1. Sinn, Chi-Ling Joanna BSc, PhD(c)
  2. Tran, Jake BSc, MEd
  3. Pauley, Tim MSc
  4. Hirdes, John PhD, FCAHS


Purpose of Study: The purpose was to identify risk and protective factors assessed at complex continuing care (CCC) admission that were associated with three adverse outcomes (death, readmission, and incidence of or failure to improve possible depression) for persons discharged from CCC to the community with home care services.


Primary Practice Settings: CCC, home care, community.


Methodology and Sample: The sample included all CCC patients in Ontario assessed with the Resident Assessment Instrument-Minimum Data Set 2.0 between January 2003 and December 2010 and who were subsequently assessed with the Resident Assessment Instrument-Home Care within 6 months of discharge to the community (n = 9,940). Separate multivariable logistic regression models were developed for each outcome.


Results: Within 6 months, 4.9% of the sample had died, 6.5% were readmitted to any Ontario CCC facility, and 13.7% showed symptoms of new possible depression or failure to improve possible depression. Heart failure, chronic obstructive pulmonary disease (COPD), health instability, intravenous/tube feed, and pressure ulcer were associated with increased risk of death. Difficulty with comprehension, possible depression, COPD, unstable conditions, acute episode or flare-up, short-term prognosis, worsening self-sufficiency, and having either patient or caregiver optimistic about discharge were associated with increased risk of readmission. Existing depressive symptoms or depression, unsettled relationships, multimorbidity, and polypharmacy were associated with risk for incidence of or failure to improve possible depression. Optimism about rehabilitation potential and high social engagement were protective against readmission and depressive outcomes, respectively.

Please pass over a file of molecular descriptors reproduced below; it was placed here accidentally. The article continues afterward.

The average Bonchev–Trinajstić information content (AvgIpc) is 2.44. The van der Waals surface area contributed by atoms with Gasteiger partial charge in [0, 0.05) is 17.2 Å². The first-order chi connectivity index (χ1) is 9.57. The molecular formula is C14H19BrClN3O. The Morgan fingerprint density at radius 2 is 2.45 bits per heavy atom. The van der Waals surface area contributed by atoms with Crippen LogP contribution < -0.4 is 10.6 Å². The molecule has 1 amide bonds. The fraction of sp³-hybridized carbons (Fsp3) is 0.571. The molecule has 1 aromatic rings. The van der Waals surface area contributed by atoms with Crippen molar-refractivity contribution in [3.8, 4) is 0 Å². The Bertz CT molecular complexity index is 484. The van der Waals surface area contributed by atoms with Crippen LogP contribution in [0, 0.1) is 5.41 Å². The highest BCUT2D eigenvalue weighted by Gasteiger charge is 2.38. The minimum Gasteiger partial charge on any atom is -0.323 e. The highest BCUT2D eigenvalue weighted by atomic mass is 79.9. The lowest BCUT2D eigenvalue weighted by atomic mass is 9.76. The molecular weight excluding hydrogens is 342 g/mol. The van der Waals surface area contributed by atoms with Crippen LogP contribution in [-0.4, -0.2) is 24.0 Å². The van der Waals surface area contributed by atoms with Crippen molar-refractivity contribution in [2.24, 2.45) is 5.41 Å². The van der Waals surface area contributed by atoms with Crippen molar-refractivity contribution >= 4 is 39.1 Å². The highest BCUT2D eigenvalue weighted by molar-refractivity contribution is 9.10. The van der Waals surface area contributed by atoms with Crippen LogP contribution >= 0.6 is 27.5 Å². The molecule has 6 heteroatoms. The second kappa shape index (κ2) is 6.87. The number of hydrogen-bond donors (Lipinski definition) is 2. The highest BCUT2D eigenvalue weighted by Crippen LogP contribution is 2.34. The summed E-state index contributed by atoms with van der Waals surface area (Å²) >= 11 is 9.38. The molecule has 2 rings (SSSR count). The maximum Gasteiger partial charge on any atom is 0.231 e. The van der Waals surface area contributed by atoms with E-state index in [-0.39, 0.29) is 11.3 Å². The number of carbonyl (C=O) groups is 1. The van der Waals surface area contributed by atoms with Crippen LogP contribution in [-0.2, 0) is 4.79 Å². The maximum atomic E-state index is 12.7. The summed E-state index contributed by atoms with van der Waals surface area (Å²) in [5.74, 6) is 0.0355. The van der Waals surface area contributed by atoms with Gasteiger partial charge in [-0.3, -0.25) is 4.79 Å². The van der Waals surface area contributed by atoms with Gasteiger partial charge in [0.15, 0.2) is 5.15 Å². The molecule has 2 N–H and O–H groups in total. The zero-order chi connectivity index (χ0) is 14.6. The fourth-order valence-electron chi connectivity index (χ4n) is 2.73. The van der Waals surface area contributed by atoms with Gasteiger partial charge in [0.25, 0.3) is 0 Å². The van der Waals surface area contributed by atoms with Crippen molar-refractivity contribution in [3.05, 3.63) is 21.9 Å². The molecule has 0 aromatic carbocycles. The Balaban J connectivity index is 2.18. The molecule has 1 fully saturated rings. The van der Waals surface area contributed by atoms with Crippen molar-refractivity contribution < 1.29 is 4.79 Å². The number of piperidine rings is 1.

Implications for Case Management Practice: Person-level clinical data collected on admission to CCC can be used to identify high-risk patients and trigger early discharge planning processes and other in-home interventions. These results support the sharing of information between settings, and highlight key areas in which care teams in CCC and case managers in home care organizations can work together to support the transition to home and potentially reduce adverse postdischarge outcomes.